The Kospi outshines its Asian peersThe Korean stock market racked up the best performance among its Asian peers last week on strong foreign buying and the easing of negative external factors, a market tracker said yesterday.
The benchmark Kospi finished the week 2.48 percent higher, marking the largest increase among Asian stock indexes and ranking sixth among 59 major bourses in the world, according to local financial information provider FnGuide.
Over the cited period, the U.S. Dow Jones industrial average gained 0.21 percent, while Japan’s bellwether Nikkei dropped 0.44 percent.
The Kospi’s increase was also much higher than Hong Kong’s 1.02 percent expansion, Thailand’s 1.8 percent gain and Vietnam’s 0.7 percent hike.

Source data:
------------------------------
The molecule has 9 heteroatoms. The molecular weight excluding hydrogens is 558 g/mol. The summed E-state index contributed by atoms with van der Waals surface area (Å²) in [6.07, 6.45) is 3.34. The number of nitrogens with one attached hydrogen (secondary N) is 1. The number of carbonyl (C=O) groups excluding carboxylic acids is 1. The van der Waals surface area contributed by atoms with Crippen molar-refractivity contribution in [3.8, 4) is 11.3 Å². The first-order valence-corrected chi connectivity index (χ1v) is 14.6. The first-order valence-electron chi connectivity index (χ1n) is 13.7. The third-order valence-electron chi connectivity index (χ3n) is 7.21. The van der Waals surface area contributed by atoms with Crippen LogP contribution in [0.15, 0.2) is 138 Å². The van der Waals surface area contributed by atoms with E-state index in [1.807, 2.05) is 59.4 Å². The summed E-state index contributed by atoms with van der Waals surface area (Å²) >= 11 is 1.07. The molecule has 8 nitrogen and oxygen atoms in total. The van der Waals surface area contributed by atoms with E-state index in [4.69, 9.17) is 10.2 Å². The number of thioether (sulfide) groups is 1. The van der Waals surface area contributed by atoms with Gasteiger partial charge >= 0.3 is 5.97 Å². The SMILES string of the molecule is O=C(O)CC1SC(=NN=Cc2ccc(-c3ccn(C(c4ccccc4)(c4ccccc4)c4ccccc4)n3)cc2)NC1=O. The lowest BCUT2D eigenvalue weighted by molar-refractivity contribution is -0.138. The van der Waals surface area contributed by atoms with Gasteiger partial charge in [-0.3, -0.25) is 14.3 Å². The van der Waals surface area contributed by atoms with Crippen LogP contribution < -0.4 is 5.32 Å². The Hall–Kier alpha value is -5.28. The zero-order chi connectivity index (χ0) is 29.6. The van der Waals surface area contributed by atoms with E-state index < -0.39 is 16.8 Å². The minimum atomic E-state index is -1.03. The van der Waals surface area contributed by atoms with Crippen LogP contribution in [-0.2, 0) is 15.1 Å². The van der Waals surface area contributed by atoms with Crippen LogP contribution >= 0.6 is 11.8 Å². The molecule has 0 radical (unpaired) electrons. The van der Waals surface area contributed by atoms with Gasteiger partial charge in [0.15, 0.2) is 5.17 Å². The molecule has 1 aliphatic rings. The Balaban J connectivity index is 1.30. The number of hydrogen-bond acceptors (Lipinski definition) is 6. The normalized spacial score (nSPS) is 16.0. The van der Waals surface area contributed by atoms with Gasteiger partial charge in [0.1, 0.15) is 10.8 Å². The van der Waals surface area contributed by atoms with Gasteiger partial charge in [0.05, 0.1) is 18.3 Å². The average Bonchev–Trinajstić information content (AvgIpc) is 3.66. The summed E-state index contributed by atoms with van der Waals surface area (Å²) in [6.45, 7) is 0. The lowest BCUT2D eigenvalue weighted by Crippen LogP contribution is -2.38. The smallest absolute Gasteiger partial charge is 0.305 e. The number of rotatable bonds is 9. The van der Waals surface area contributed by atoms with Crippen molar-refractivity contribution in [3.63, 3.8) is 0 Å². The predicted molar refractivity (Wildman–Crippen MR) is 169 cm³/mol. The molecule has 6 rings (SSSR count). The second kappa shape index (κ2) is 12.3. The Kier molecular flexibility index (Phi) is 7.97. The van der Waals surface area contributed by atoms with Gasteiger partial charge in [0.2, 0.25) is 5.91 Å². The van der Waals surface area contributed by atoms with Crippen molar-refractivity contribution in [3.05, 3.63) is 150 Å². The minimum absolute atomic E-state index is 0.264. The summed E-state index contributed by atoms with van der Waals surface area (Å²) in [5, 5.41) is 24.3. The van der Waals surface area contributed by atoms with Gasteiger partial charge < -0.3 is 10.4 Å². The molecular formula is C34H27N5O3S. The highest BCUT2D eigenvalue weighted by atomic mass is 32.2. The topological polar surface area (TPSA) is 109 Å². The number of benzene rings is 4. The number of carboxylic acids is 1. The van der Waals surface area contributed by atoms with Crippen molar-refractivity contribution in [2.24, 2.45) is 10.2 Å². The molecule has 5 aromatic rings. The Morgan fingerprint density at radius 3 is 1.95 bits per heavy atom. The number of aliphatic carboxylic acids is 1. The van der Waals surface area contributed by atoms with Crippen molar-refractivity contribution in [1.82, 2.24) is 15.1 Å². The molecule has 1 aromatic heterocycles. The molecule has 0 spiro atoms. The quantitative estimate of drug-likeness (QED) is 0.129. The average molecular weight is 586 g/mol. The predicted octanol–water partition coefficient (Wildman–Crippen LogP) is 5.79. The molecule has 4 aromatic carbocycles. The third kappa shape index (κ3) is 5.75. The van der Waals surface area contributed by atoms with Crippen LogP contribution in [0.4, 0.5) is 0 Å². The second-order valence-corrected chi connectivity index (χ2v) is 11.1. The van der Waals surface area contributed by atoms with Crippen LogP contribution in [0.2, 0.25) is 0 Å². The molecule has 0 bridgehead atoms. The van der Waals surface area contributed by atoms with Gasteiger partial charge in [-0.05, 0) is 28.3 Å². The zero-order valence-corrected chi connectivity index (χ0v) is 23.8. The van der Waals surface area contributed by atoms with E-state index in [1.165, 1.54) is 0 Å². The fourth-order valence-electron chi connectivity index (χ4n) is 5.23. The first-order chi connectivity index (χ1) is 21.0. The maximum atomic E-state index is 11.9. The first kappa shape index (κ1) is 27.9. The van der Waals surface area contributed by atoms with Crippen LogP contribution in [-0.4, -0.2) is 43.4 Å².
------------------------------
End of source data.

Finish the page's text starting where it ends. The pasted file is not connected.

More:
The Korean stock market’s stellar performance was attributed to brisk foreign buying, the yen’s slowing depreciation and the easing of geopolitical risks stemming from Pyongyang’s nuclear test. Of the 10 trading sessions in February, overseas investors were net buyers for eight days. Last month, foreigners were net sellers for 14 trading sessions out of a total of 22.
“The local stock market got a boost from weakened foreign selling and a slowdown in the yen’s fall,” said Kim Hyung-ryeol, chief investment strategist at Kyobo Securities. “Geopolitical risks on the Korean Peninsula also eased following North Korea’s nuclear test.”
On Tuesday, North Korea announced it carried out its third nuclear test.
Some market watchers said last week’s surge in the Kospi may point to the beginning of the end to the local bourse’s decoupling from global stock exchanges.
For the past one-month period, the Kospi fell 1.37 percent, striking a sharp contrast to a 3.45 percent surge in the Dow Jones industrial average, Nikkei’s 4.69 percent spike and a 5.22 percent jump in the Shanghai stock index. Yonhap
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